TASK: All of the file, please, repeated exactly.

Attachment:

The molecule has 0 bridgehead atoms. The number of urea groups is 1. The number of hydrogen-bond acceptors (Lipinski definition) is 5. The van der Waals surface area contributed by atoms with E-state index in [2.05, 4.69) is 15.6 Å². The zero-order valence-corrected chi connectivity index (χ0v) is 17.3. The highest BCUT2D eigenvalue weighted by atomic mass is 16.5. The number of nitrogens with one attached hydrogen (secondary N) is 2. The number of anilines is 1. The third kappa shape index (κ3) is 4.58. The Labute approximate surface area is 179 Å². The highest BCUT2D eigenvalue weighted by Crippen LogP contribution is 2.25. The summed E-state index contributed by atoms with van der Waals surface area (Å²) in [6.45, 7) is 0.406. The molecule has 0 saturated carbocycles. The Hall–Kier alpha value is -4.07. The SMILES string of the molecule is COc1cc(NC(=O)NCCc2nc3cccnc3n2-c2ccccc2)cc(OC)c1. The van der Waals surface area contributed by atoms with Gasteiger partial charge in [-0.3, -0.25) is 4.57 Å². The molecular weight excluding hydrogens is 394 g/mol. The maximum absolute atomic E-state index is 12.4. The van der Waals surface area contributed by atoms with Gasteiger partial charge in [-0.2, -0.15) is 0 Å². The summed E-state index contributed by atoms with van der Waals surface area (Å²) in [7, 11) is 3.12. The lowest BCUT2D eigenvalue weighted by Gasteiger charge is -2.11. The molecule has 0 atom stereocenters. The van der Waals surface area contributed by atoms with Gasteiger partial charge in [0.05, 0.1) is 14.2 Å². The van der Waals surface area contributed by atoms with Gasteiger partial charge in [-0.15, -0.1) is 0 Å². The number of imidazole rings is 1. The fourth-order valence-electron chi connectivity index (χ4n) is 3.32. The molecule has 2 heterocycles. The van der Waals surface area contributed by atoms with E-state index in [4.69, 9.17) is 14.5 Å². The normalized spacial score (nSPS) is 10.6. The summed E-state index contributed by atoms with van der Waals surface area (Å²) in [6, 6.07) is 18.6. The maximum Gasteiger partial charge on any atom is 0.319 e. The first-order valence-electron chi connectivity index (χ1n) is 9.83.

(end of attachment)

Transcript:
The molecule has 0 bridgehead atoms. The number of urea groups is 1. The number of hydrogen-bond acceptors (Lipinski definition) is 5. The van der Waals surface area contributed by atoms with E-state index in [2.05, 4.69) is 15.6 Å². The zero-order valence-corrected chi connectivity index (χ0v) is 17.3. The highest BCUT2D eigenvalue weighted by atomic mass is 16.5. The number of nitrogens with one attached hydrogen (secondary N) is 2. The number of anilines is 1. The third kappa shape index (κ3) is 4.58. The Labute approximate surface area is 179 Å². The highest BCUT2D eigenvalue weighted by Crippen LogP contribution is 2.25. The summed E-state index contributed by atoms with van der Waals surface area (Å²) in [6.45, 7) is 0.406. The molecule has 0 saturated carbocycles. The Hall–Kier alpha value is -4.07. The SMILES string of the molecule is COc1cc(NC(=O)NCCc2nc3cccnc3n2-c2ccccc2)cc(OC)c1. The van der Waals surface area contributed by atoms with Gasteiger partial charge in [-0.3, -0.25) is 4.57 Å². The molecular weight excluding hydrogens is 394 g/mol. The maximum absolute atomic E-state index is 12.4. The van der Waals surface area contributed by atoms with Gasteiger partial charge in [-0.2, -0.15) is 0 Å². The summed E-state index contributed by atoms with van der Waals surface area (Å²) in [7, 11) is 3.12. The lowest BCUT2D eigenvalue weighted by Gasteiger charge is -2.11. The molecule has 0 atom stereocenters. The van der Waals surface area contributed by atoms with Gasteiger partial charge in [0.05, 0.1) is 14.2 Å². The van der Waals surface area contributed by atoms with Gasteiger partial charge in [-0.15, -0.1) is 0 Å². The number of imidazole rings is 1. The fourth-order valence-electron chi connectivity index (χ4n) is 3.32. The molecule has 2 heterocycles. The van der Waals surface area contributed by atoms with E-state index in [4.69, 9.17) is 14.5 Å². The normalized spacial score (nSPS) is 10.6. The summed E-state index contributed by atoms with van der Waals surface area (Å²) in [6, 6.07) is 18.6. The maximum Gasteiger partial charge on any atom is 0.319 e. The first-order valence-electron chi connectivity index (χ1n) is 9.83.